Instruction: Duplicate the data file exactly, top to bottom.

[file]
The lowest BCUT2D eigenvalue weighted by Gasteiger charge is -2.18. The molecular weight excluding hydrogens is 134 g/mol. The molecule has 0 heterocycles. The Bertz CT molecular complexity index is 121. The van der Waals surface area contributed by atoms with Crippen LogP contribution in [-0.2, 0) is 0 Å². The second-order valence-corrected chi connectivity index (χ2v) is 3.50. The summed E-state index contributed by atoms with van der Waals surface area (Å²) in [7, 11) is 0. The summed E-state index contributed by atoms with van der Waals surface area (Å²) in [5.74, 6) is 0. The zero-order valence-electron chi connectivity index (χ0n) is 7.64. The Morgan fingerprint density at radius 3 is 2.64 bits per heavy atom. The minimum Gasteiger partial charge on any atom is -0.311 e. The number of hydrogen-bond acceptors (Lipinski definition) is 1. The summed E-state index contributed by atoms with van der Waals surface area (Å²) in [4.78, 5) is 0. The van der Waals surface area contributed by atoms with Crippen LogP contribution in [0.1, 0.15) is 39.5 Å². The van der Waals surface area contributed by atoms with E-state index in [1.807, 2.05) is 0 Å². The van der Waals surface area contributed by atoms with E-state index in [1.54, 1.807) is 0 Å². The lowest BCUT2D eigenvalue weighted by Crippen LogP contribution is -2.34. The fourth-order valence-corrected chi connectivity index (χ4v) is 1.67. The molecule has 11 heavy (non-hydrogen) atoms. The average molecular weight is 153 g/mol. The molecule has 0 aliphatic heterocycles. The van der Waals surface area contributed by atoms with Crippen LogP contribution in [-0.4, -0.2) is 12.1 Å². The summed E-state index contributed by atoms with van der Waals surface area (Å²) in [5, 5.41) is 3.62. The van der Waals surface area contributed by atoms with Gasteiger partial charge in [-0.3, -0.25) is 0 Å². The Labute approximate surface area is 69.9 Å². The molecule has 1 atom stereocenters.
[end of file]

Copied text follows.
The lowest BCUT2D eigenvalue weighted by Gasteiger charge is -2.18. The molecular weight excluding hydrogens is 134 g/mol. The molecule has 0 heterocycles. The Bertz CT molecular complexity index is 121. The van der Waals surface area contributed by atoms with Crippen LogP contribution in [-0.2, 0) is 0 Å². The second-order valence-corrected chi connectivity index (χ2v) is 3.50. The summed E-state index contributed by atoms with van der Waals surface area (Å²) in [7, 11) is 0. The summed E-state index contributed by atoms with van der Waals surface area (Å²) in [5.74, 6) is 0. The zero-order valence-electron chi connectivity index (χ0n) is 7.64. The Morgan fingerprint density at radius 3 is 2.64 bits per heavy atom. The minimum Gasteiger partial charge on any atom is -0.311 e. The number of hydrogen-bond acceptors (Lipinski definition) is 1. The summed E-state index contributed by atoms with van der Waals surface area (Å²) in [4.78, 5) is 0. The van der Waals surface area contributed by atoms with Crippen LogP contribution in [0.1, 0.15) is 39.5 Å². The van der Waals surface area contributed by atoms with E-state index in [1.807, 2.05) is 0 Å². The van der Waals surface area contributed by atoms with E-state index in [1.54, 1.807) is 0 Å². The lowest BCUT2D eigenvalue weighted by Crippen LogP contribution is -2.34. The fourth-order valence-corrected chi connectivity index (χ4v) is 1.67. The molecule has 11 heavy (non-hydrogen) atoms. The average molecular weight is 153 g/mol. The molecule has 0 aliphatic heterocycles. The van der Waals surface area contributed by atoms with Crippen LogP contribution in [-0.4, -0.2) is 12.1 Å². The summed E-state index contributed by atoms with van der Waals surface area (Å²) in [5, 5.41) is 3.62. The van der Waals surface area contributed by atoms with Gasteiger partial charge in [-0.3, -0.25) is 0 Å². The Labute approximate surface area is 69.9 Å². The molecule has 1 atom stereocenters.